Supermarket bosses are hoping to co-operate with rivals to keep food supplies going in case stores are forced to close, amid fears of a staffing crisis due to coronavirus.
BRC CEO Helen Dickinson confirmed talks had centred on relaxing competition laws to allow rivals to co-ordinate to keep a minimum number of stores open.
The emergency plans come as supermarkets are struggling to cope with a huge spike in demand from stockpiling.
Retail leaders today repeated a call for calm after shopper stockpiling saw many shelves left bare in stores across the UK.
Products including fresh meat were impacted, as well as others such as pasta, rice and butter, which forced supermarkets to ramp up restrictions on food.
Aldi became the first to announce restrictions on all products, telling customers that because of “unprecedented demand” it was introducing a limit of four units on all items.
With health secretary Matt Hancock yesterday confirming there are plans for over-70s to be asked to self-isolate for up to four months, retailers are looking at how to prevent more shortages amid fears of further stockpiling.
However, supermarket bosses have warned the likelihood of major workforce shortages is even more of a threat to supplies than panic buying, with retailers planning for the prospect of many supermarket staff and members of the supplier workforce being off sick.
Dickinson told the BBC yesterday that rival supermarkets co-operating to ensure a minimum number of shops stayed open was “one of a number of things we’ve talked about in the past few weeks”.
She added: “People co-ordinating would require a suspension of competition law.
“It is an example of something that may be required in the future. The situation is evolving on a daily basis. We’re all getting used to the fact that this is how we’re going to be operating.”
The Grocer revealed on Friday 13 March that a government team is looking at how competition laws can be used to help retailers cope, with ministers already having agreed to temporarily axe delivery curfews and extend driver hours.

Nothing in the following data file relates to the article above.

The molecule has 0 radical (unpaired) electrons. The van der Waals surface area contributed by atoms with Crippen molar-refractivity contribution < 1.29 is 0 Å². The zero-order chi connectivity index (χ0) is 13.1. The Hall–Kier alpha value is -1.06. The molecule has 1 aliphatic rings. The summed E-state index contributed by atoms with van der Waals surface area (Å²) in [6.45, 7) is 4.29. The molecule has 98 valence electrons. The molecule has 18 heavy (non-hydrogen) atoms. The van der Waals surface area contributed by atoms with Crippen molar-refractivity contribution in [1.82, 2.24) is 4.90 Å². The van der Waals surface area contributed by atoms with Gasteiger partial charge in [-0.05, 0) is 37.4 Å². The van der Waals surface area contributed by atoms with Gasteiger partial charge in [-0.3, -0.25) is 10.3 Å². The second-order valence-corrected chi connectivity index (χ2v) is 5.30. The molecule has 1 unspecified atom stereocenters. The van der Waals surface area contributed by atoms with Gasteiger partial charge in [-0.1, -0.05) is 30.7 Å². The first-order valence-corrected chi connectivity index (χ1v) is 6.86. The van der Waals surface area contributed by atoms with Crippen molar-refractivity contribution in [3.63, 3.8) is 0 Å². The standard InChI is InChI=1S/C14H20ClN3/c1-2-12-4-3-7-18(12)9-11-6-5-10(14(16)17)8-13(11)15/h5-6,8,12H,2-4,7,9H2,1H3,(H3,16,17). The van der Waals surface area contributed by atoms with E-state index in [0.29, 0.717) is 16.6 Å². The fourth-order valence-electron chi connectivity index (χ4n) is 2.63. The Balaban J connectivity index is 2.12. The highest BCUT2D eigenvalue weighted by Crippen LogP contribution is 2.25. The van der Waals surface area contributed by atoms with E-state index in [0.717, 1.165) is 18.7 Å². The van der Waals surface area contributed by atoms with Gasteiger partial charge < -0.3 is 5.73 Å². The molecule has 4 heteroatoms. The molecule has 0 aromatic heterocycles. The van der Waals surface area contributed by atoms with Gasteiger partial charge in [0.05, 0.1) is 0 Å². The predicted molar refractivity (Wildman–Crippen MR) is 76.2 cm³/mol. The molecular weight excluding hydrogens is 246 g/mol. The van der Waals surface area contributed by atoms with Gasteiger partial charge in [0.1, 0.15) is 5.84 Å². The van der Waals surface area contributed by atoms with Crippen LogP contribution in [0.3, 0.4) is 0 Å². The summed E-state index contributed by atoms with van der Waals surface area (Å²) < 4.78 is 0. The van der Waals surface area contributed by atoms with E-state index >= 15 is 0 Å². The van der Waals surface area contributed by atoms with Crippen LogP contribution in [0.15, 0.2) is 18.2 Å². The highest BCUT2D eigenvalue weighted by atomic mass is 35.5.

Among other plans being discussed are proposals for BEIS to relax Sunday trading laws to help cope with the unprecedented demand.
Temporary suspension of competition law would also allow supermarkets to share data with rivals and the government about the state of food suppliers.
Dickinson paid tribute to supermarket staff and suppliers, who she said were working tirelessly to try to meet demand.
“There are hundreds of thousands of people who have been working really, really hard to really gear up,” she said.
“This is having Christmas in the middle of March.”
Today a joint letter from the major supermarkets will run in national newspapers, urging customers to be more considerate.
Supermarkets including Tesco have sent this message to customers: we are doing everything we can to ensure you and your families have the food and essentials you need. We ask everyone to shop as they normally would - there is enough for everyone. pic.twitter.com/v655SKv80i— Tesco News (@tesconews) March 15, 2020
It reads: “We would ask everyone to be considerate in the way they shop. We understand your concerns but buying more than is needed can sometimes mean that others will be left without. There is enough for everyone if we all work together.
“Together we can make sure we are looking out for family, friends, neighbours. Together we will care for those around us and those who are elderly, vulnerable or choosing to remain at home.
“We are doing all we can to rise to this challenge. Serving you and keeping you and everyone who works with us safe will always be our priority.”
Announcing its restrictions on Twitter, Aldi said: “As we have seen an unprecedented demand across our range, we will be limiting customer purchases to four units on all products to ensure all of our customers have an opportunity to purchase them.
“We thank you for your patience at this time.”